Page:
Safe and Sound

First Priority Bank

Malvern, PA
4
Star Rating
Founded in 2005, First Priority Bank is an FDIC-insured bank based in Malvern, PA. The bank has equity of $49.3 million on assets of $607.0 million, according to June 30, 2017, regulatory filings.

With 71 full-time employees in 7 offices in PA, the bank has amassed loans and leases worth $491.4 million, including real estate loans of $419.8 million. U.S. bank customers currently have $463.6 million in deposits with the bank.

Overall, Bankrate believes that, as of June 30, 2017, First Priority Bank exhibited a good condition, earning 4 out of 5 stars for safety and soundness. Here's a look at how the bank did on the three key criteria Bankrate used to grade U.S. banks.

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SAFE AND SOUND?

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THE INSTITUTION'S SCORE

Capital Score

Capital is a useful measurement of an institution's financial fortitude. It works as a cushion against losses and provides protection for depositors when a bank is experiencing financial trouble. When it comes to safety and soundness, the more capital, the better.
On our test to measure the adequacy of a bank's capital, First Priority Bank received a score of 6 out of a possible 30 points, coming in below the national average of 13.38.

One way to measure this buffer is looking at a bank's Tier 1 capital ratio. First Priority Bank's Tier 1 capital ratio was 9.66 percent, above the 6 percent level considered adequate by regulators, but lower than the national average of 25.16 percent. The higher the capital ratio, the better the bank will be able to weather financial headwinds.

Overall, First Priority Bank held equity amounting to 8.12 percent of its assets, which was lower than the national average of 12.10 percent.

Asset Quality Score

In this test, Bankrate tries to determine the effect of troubled assets, such as unpaid mortgages, on the bank's reserves set aside to cover loan losses, as well as overall capitalization.

Having extensive holdings of these types of assets suggests a bank may eventually have to use capital to cover losses, diminishing its buffer of equity. Many of those assets are also likely to be in non-accrual status and no longer earning money, decreasing earnings and increasing the chances of a failure in the future.

On Bankrate's asset quality test, First Priority Bank scored 40 out of a possible 40 points, above the national average of 37.62 points.

The percentage of problem assets a bank holds compared to its total assets is a handy indicator of asset quality.As of June 30, 2017, 0.12 percent of First Priority Bank's loans were noncurrent, meaning they were more than 90 days past due or were in non-accrual status. That's below the national average of 1.04 percent.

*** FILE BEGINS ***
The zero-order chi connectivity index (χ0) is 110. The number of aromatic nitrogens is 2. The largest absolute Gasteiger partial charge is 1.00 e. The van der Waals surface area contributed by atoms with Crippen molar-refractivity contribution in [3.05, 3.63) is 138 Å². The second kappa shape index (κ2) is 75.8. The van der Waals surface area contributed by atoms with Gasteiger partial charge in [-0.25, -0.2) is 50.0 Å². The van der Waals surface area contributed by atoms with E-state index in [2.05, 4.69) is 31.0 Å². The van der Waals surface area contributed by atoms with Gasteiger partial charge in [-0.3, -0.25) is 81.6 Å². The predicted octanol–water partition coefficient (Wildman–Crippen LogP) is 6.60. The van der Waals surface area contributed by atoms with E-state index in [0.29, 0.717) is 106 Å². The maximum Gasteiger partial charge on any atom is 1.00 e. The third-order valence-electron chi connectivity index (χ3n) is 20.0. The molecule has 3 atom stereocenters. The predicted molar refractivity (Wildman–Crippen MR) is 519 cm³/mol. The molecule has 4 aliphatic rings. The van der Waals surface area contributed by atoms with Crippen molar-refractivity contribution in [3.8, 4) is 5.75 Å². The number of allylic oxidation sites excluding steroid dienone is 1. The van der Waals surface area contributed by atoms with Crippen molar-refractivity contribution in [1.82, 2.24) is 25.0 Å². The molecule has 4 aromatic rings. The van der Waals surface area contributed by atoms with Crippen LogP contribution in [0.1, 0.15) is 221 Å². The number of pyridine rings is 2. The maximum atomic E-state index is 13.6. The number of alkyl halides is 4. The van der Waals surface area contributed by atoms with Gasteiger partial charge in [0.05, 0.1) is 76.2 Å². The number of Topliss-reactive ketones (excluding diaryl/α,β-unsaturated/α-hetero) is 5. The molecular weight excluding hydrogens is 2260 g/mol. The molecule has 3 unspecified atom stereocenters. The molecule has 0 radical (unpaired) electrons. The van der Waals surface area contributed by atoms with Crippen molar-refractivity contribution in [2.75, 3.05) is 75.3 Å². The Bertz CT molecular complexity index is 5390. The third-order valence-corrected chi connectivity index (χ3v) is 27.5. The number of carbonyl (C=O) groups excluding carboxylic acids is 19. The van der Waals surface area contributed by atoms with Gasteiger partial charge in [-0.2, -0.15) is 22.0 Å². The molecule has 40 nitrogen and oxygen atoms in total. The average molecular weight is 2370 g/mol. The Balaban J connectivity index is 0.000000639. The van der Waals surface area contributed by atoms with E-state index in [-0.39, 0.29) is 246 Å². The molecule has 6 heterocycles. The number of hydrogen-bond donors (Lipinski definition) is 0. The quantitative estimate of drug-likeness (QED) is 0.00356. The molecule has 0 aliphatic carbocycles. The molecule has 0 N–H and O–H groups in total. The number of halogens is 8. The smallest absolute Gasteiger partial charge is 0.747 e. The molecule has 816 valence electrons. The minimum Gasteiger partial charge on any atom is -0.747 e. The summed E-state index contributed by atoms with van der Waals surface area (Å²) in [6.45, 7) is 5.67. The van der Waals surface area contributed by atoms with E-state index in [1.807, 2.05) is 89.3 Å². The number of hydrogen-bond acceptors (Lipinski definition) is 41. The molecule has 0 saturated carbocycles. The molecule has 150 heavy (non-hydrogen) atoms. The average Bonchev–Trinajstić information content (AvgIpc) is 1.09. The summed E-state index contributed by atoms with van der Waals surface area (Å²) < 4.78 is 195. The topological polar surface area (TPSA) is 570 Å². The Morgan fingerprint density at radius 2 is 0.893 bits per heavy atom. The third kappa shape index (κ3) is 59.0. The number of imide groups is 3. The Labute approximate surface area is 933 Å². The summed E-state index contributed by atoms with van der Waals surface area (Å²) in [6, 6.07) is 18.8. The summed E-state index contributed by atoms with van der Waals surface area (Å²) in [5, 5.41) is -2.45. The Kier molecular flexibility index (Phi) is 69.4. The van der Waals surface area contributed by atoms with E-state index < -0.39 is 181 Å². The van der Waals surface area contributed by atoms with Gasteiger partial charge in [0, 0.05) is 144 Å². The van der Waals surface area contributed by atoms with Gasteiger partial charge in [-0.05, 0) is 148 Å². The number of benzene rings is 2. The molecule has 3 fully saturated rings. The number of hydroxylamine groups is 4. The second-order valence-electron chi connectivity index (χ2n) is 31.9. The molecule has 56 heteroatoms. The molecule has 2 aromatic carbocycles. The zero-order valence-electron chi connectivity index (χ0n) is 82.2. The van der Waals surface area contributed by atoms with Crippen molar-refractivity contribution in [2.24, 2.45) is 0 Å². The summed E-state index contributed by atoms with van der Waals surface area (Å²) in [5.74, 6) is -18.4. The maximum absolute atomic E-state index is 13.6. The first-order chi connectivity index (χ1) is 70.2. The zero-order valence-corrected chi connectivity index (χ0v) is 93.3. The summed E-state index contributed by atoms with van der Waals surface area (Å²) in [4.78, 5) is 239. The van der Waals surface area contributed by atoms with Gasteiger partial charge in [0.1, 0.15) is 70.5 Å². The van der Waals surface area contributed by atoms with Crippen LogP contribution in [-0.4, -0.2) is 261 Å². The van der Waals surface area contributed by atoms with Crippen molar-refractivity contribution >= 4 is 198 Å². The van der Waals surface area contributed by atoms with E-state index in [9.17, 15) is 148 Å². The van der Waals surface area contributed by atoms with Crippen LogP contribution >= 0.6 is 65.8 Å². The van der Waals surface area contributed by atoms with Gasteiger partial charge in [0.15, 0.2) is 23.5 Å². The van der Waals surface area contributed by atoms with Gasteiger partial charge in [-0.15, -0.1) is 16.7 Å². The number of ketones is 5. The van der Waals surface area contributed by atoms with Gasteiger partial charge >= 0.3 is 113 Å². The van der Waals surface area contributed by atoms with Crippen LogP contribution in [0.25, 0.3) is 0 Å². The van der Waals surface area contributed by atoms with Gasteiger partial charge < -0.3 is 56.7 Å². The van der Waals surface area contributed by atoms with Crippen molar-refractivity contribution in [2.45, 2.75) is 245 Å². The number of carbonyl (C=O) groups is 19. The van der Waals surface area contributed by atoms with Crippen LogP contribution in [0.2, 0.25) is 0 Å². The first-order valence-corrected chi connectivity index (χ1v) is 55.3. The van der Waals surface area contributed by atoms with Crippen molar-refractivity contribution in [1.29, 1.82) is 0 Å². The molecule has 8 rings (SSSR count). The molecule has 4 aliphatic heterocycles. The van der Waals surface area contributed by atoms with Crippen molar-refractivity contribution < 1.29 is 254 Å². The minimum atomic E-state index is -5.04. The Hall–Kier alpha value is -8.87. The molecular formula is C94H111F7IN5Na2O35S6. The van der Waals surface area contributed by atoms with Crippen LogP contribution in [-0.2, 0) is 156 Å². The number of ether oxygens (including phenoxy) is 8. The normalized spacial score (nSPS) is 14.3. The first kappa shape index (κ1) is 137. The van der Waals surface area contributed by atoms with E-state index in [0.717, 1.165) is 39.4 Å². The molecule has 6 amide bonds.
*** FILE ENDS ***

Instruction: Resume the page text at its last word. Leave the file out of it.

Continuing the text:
Banks keep a reserve to deal with problem assets known as an "allowance for loan and lease losses." The size of that reserve can be a helpful indicator when evaluating a bank's ability to manage problem assets, especially when compared to the total amount of problem loans. Unfortunately, the FDIC did not provide information on First Priority Bank's loan loss allowance in its most recent filings.

Earnings score

How profitable a bank is has an effect on its long-term survivability. Earnings can be retained by the bank, boosting its capital cushion, or be used to deal with problematic loans, likely making the bank more resilient in times of trouble. Losses, on the other hand, diminish a bank's ability to do those things.

On Bankrate's earnings test, First Priority Bank scored 14 out of a possible 30, less than the national average of 16.52.

Return on equity, calculated by dividing net income (profit, essentially) by total equity, is one important measure of a bank's earnings. First Priority Bank's most recent annualized quarterly return on equity was 6.64 percent, below the national average of 9.28 percent.

The bank recorded net income of $1.6 million on total equity of $49.3 million for the twelve months ended June 30, 2017. The bank reported an annualized return on average assets, or ROA, of 0.53 percent, below the 1 percent deemed satisfactory in accordance with industry standards and below the average for U.S. banks of 1.14 percent.

WHAT IS SAFE & SOUND?

Bankrate.com's Safe & Sound Ratings provide a star rating system to evaluate the current financial status of financial institutions. The information gathered about banks, credit unions and thrifts is updated as set forth in the Terms of Use of Safe & Sound Ratings and Reports. The Safe & Sound Ratings information is grouped by categories of banks, thrifts and credit unions.

Scoring methodology

Bankrate.com evaluates the financial condition of institutions and assigns a one- to five-star rating for each with five stars representing the highest rating. Institutions with satisfactory performance will generally receive a rating of three or more stars. The majority of institutions fall into the three- to four-star range. An institution with an "NR" rating may be too new to rate or may have limited the publicly available information in their regulatory filings. The "NR" is not an indication of financial strength or weakness. The Safe & Sound rating is believed to be reliable, but the information is not guaranteed. In addition, events since the information was collected may have altered the institution's financial condition.